By Aaron Reisberger, winner of oslo soup at Skippergata 22
So you made it. You have the opportunity to pitch your idea to a group of awesome people who are gathered on a Sunday afternoon to hear your idea. Congratulations. Time to deliver the goods. How do you do it? There is no definite answer to that question… but this is how I approached it…
BELIEVE in yourself and your idea. This is the most important quality you can possess. You gotta believe in your idea, nothing else matters unless this box is checked off first. Your idea doesn’t have to solve a problem or change the world or be the very first of its kind but it must speak to you and what you care about. Your idea needs… To be heard. And if your idea needs to be heard and if you have the courage to stand up and share that idea… I GUARANTEE that there is someone in your audience that you are going to connect with. Someone who will pick up the message you are sending and run with it. And don’t worry, they aren’t going to run away from you, they are going to run with you. You are not alone. You and your idea are worth sharing.
RELATE to your audience. Have a story. Tell the story. A story about how and when and where and why your idea found you or how you found it. Because stories relate to people. Everyday occurrences relate to people. LIFE relates to people. And this is your opportunity to share your life story with people. Not your whole life story but the story of your idea. Think about your audience and what they have in common. They all live in the general Oslo area, they all have family, they are all interested in hearing new and fresh ideas, they are all supportive of you and your idea BEFORE you have even opened your mouth to speak. They all have experienced loss and love. And if someone hasn’t experienced loss and love go find that person and be nice to them. Your audience understands and is familiar with climate change, healthy choices, globalization, social change. They understand stages of life and the ebb and flow of the ocean and of life. They all have family and friends and they all know of old people and young people and pets and the joy of travel and holidays. Tell a story that relates to your idea and fill that story with people and places and the minutiae of everyday life because the audience will relate to people, places, and the little things of daily life. But they are also there to see you…
PERFORM. When your idea becomes so important to you that you will suffer public speaking for it, you owe it to yourself to make your time onstage the best it can be. It takes a lot of courage to get up in front of people, hats off to you, but remember, it is not about you. At all. Don’t think about what it’s going to be like up there in front of all those people. Your idea is what they are interested in. Most of the audience has experienced public speaking. It’s not easy. They know that, you know that. They are here for you to support you and give you the open forum that your idea deserves. What is it about then? It’s about your idea, your message. You, dear presenter, are the conduit for your message. Whether you have seen it at the movies or experienced it in real life, I want you to close your eyes and picture a church in the deep south of the USA. There is a white church on a country road, bathed in sunshine, steeple stretching into the sky. The crowd is filing in the doors, people dressed in their Sunday best, greeting one another, shaking hands, exchanging hugs, children running around legs. The crowd takes their seats in the pews, the hymn has been sung and the preacher begins and he delivers the day’s message. And he channels that higher power and the message moves through him to the audience. Nothing about the performance is about him or his theatrics but his performance has everything to do with the message of that particular day. Future presenters take note, the more you can summon the essence of what your idea is and that you are merely on stage to deliver that message, the better your time onstage will be for you and for your audience. Forget about yourself and how you feel and what people are thinking about you and focus all of your attention on why your idea matters and how to deliver.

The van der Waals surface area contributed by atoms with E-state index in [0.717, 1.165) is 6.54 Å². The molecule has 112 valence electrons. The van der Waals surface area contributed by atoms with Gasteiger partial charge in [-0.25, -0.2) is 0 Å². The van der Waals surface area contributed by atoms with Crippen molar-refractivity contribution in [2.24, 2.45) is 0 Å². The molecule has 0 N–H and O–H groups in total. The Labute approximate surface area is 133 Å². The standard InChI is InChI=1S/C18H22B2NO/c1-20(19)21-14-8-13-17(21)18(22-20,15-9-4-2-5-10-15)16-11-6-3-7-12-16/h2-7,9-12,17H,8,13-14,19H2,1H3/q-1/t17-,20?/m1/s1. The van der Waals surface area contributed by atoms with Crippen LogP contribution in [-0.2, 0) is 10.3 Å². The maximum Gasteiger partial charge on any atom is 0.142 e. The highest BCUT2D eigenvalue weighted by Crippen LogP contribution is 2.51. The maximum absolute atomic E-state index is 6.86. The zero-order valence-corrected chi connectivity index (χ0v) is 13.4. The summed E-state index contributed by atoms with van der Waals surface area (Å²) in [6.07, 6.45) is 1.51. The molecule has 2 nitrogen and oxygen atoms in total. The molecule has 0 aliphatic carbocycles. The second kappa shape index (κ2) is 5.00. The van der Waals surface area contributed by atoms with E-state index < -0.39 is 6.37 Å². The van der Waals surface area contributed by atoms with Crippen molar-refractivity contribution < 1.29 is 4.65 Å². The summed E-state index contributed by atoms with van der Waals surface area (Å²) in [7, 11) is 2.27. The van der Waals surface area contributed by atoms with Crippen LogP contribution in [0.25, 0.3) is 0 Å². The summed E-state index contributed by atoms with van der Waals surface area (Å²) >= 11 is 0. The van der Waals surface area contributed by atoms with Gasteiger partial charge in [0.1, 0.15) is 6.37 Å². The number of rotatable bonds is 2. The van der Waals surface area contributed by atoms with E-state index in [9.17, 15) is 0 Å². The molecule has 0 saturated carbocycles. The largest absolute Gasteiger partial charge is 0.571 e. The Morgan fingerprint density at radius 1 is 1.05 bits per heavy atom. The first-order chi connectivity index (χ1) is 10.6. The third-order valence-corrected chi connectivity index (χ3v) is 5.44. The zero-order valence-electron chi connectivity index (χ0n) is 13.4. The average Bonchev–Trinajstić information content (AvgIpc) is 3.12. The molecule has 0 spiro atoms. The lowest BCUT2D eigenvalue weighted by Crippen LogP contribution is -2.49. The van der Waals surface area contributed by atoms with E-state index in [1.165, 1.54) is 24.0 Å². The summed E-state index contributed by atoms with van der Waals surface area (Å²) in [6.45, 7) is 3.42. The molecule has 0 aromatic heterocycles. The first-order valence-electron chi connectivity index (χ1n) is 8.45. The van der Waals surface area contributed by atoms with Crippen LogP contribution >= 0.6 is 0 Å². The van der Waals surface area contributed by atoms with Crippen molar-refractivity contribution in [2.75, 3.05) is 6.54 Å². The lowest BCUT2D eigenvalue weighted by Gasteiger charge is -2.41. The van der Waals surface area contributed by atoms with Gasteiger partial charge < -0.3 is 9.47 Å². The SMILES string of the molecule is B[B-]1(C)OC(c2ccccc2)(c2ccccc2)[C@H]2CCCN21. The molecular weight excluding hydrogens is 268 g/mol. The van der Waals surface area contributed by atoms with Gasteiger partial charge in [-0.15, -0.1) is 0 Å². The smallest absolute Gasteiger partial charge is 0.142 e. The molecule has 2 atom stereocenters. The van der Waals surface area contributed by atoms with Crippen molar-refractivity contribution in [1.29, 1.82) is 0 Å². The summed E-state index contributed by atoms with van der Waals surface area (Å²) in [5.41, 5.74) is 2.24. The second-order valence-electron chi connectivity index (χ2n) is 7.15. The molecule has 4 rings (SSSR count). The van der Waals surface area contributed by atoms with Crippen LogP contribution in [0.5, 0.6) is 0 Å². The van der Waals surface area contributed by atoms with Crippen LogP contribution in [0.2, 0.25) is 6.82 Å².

It was a beautiful and sun filled afternoon when I stepped out of the train station in Oslo. I walked past the tiger statue on the plaza and wandered past a beach volleyball tournament with hundreds of spectators. I was an hour away from pitching my idea at Oslo Soup August 2017. I thought about Norway, sunny Sundays, and the many holidays that people were sure to be taking, and I asked myself, “How many people could possibly be at this event on a day like today?” I entered the Oslo Soup event space and the hive of activity was real. This was more than I had anticipated. The volunteers, the core group of women founders of Oslo Soup, the chairs and tables and mics and media. My stomach did a flip, and then another. I wondered if I was going to crash and burn. I thought all the bad thoughts one can think. And then I took a breath, quieted my mind and I thought of what my project means to me, how it could resonate with most of the people in attendance, and that I was as prepared as I was going to be. I turned my thoughts from the size of the crowd being one of intimidation to a thought of how lucky I was to get my idea out into the world and into so many minds who had given up the sun and part of their Sunday and a beach volleyball tournament to hear my idea. And if I did it, believe me, you can too.
Find the essence of why your idea/message matters to you. Focus your idea/ message into a personal story and tell that story onstage. And forget about yourself and what you are feeling. Channel that higher power. That higher power is your idea/message.
Go get ’em tiger.
Aaron Reisenberg, November 2017